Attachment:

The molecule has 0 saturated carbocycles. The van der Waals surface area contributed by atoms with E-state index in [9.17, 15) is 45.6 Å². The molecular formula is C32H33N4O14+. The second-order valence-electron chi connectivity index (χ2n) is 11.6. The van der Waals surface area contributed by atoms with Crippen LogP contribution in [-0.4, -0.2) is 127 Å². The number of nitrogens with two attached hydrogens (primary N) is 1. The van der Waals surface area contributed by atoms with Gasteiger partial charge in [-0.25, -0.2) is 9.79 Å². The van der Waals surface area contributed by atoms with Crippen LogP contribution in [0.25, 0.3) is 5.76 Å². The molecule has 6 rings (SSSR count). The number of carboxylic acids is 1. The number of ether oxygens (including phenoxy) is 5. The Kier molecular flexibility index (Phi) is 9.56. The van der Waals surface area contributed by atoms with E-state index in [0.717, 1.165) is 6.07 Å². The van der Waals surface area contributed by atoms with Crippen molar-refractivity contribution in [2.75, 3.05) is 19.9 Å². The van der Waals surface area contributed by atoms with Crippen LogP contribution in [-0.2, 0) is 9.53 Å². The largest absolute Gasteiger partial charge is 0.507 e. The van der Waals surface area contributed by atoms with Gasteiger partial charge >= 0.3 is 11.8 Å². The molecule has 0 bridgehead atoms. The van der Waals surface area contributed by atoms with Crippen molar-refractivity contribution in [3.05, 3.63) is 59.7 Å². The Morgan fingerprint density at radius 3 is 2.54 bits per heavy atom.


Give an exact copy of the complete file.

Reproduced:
The molecule has 0 saturated carbocycles. The van der Waals surface area contributed by atoms with E-state index in [9.17, 15) is 45.6 Å². The molecular formula is C32H33N4O14+. The second-order valence-electron chi connectivity index (χ2n) is 11.6. The van der Waals surface area contributed by atoms with Crippen LogP contribution in [-0.4, -0.2) is 127 Å². The number of nitrogens with two attached hydrogens (primary N) is 1. The van der Waals surface area contributed by atoms with Gasteiger partial charge in [-0.25, -0.2) is 9.79 Å². The van der Waals surface area contributed by atoms with Crippen LogP contribution in [0.25, 0.3) is 5.76 Å². The molecule has 6 rings (SSSR count). The number of carboxylic acids is 1. The number of ether oxygens (including phenoxy) is 5. The Kier molecular flexibility index (Phi) is 9.56. The van der Waals surface area contributed by atoms with E-state index in [0.717, 1.165) is 6.07 Å². The van der Waals surface area contributed by atoms with Crippen molar-refractivity contribution in [2.75, 3.05) is 19.9 Å². The van der Waals surface area contributed by atoms with Crippen LogP contribution in [-0.2, 0) is 9.53 Å². The largest absolute Gasteiger partial charge is 0.507 e. The van der Waals surface area contributed by atoms with Gasteiger partial charge >= 0.3 is 11.8 Å². The molecule has 0 bridgehead atoms. The van der Waals surface area contributed by atoms with Crippen molar-refractivity contribution in [3.05, 3.63) is 59.7 Å². The Morgan fingerprint density at radius 3 is 2.54 bits per heavy atom.